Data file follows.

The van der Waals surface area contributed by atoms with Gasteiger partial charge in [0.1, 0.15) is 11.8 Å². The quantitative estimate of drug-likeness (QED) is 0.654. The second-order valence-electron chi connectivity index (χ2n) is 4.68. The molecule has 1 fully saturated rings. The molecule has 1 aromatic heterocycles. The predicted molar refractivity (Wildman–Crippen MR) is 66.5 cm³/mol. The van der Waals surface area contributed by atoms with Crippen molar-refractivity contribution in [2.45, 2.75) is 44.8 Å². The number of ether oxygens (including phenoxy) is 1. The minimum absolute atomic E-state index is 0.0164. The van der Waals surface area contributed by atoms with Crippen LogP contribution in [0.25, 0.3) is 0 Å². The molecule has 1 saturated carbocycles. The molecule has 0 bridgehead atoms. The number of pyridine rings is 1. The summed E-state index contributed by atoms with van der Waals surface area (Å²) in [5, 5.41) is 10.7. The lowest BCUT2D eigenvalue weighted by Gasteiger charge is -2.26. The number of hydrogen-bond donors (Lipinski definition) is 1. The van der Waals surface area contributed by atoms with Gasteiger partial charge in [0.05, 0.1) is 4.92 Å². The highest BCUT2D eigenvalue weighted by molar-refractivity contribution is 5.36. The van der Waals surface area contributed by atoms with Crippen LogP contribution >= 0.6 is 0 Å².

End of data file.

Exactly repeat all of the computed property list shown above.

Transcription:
The van der Waals surface area contributed by atoms with Gasteiger partial charge in [0.1, 0.15) is 11.8 Å². The quantitative estimate of drug-likeness (QED) is 0.654. The second-order valence-electron chi connectivity index (χ2n) is 4.68. The molecule has 1 fully saturated rings. The molecule has 1 aromatic heterocycles. The predicted molar refractivity (Wildman–Crippen MR) is 66.5 cm³/mol. The van der Waals surface area contributed by atoms with Crippen molar-refractivity contribution in [2.45, 2.75) is 44.8 Å². The number of ether oxygens (including phenoxy) is 1. The minimum absolute atomic E-state index is 0.0164. The van der Waals surface area contributed by atoms with Crippen LogP contribution in [0.25, 0.3) is 0 Å². The molecule has 1 saturated carbocycles. The molecule has 0 bridgehead atoms. The number of pyridine rings is 1. The summed E-state index contributed by atoms with van der Waals surface area (Å²) in [5, 5.41) is 10.7. The lowest BCUT2D eigenvalue weighted by Gasteiger charge is -2.26. The number of hydrogen-bond donors (Lipinski definition) is 1. The van der Waals surface area contributed by atoms with Gasteiger partial charge in [0.05, 0.1) is 4.92 Å². The highest BCUT2D eigenvalue weighted by molar-refractivity contribution is 5.36. The van der Waals surface area contributed by atoms with Crippen LogP contribution >= 0.6 is 0 Å².